Re: [TLS] IV Generation was: Clarifications and questions: TLS1.3 - Static RSA and AEAD

Michael StJohns <> Thu, 29 May 2014 22:19 UTC

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Date: Thu, 29 May 2014 18:19:07 -0400
From: Michael StJohns <>
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Subject: Re: [TLS] IV Generation was: Clarifications and questions: TLS1.3 - Static RSA and AEAD
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On 5/29/2014 4:18 PM, Blumenthal, Uri - 0558 - MITLL wrote:
>>> There is a necessity to share the master secret with your communication
>>> peer so that both can derive the same new secrets from it.
>> Hence my point that the master secret is a key, and not an entropy pool.
> *Shared* entropy *is* a key.  :-)

Shared *data* may be a key.  A key may have no entropy at all. (e.g. 
passwords for PBE, public keys for identity based public key systems, 
most PINs etc, your safe combination - really, your marriage date?).

Neither of the following statements is true:

    A key is always shared entropy.
    Shared entropy is always a key.

Then there's the fact that "shared entropy" is probably an oxymoron.  
Entropy is "lack of order or predictability", or in thermo "a measure of 
disorganization of a system" and "shared entropy" is there so that 
multiple entities can predictably come up with the same "unpredictable" 

Going back to the origin of this discussion, the premaster and master 
secrets are "keys" - they may be other things, but they are always 
"keys" because without knowledge of those pieces of information you may 
not repeat the functions keyed by them and get the same answers.  (Look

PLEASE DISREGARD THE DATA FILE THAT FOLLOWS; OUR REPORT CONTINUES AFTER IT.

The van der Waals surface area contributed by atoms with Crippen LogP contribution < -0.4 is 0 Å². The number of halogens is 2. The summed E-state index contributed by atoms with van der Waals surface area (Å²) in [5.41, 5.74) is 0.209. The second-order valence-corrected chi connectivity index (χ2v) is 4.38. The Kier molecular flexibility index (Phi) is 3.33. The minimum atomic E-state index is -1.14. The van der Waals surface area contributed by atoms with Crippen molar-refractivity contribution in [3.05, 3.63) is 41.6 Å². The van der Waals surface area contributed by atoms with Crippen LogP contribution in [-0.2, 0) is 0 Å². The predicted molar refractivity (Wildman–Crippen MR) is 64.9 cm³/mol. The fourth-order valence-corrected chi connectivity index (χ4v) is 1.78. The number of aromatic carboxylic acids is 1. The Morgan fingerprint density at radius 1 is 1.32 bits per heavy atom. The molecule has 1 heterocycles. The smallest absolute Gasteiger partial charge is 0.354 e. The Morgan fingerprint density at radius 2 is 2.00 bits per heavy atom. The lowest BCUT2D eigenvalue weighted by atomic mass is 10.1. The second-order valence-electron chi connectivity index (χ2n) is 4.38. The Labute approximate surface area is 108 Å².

up many definitions of "key" and you'll find this general concept).  
Martin's assertion that the TLS master secret is not a key is ... 
unsupported by the facts.  Thinking about it as an entropy pool is 

Later, Mike
> key:
> Definition: The numerical value used to control cryptographic 
> operations, such as decryption 
> <>, encryption 
> <>, signature 
> <> generation, or signature 
> verification.
> *Key* - Information (usually a sequence of random or pseudo-random 
> binary digits) used initially to set up and periodically change the 
> operations performed in crypto equipment for the purpose of encrypting 
> or decrypting electronic signals, for determining electronic 
> counter-countermeasures patterns (e.g., frequency hopping or spread 
> spectrum), or for producing other key. "Key" has replaced the terms 
> "variable," "key(ing) variable," and "cryptovariable."
> In cryptography <>, a *key* 
> is a piece of information (a parameter 
> <>) that determines the 
> functional output of a cryptographic algorithm 
> <> or cipher 
> <>. Without a key, the algorithm 
> would produce no useful result. In encryption 
> <>, a key specifies the 
> particular transformation of plaintext 
> <> into ciphertext 
> <>, or vice versa during 
> decryption <>. Keys are also 
> used in other cryptographic algorithms, such as digital signature 
> <> schemes and message 
> authentication codes 
> <>.
> *key*
>     A string of bits used widely in cryptography, allowing people to
>     encrypt and decrypt data; a key can be used to perform other
>     mathematical operations as well. Given a cipher, a key determines
>     the mapping of the plaintext to the ciphertext. See also
>     distributed key, private key, public key, secret key, session key,
>     shared key, sub key, symmetric key, weak key. 
> Cryptographic key
> (key)
> A parameter used in conjunction with a cryptographic algorithm that
> determines its operation in such a way that an entity with knowledge of
> the key can reproduce or reverse the operation, while an entity without
> knowledge of the key cannot. Examples include:
> 1. The transformation of plaintext data into ciphertext data,
> 2. The transformation of ciphertext data into plaintext data,
> 3. The computation of a digital signature from data,
> 4. The verification of a digital signature,
> _*5. The computation of an authentication code from data*_,
> 6. The verification of an authentication code from data and a
> received authentication code,
> _*7. The computation of a shared secret that is used to derive keying*__*
> *__*material.*_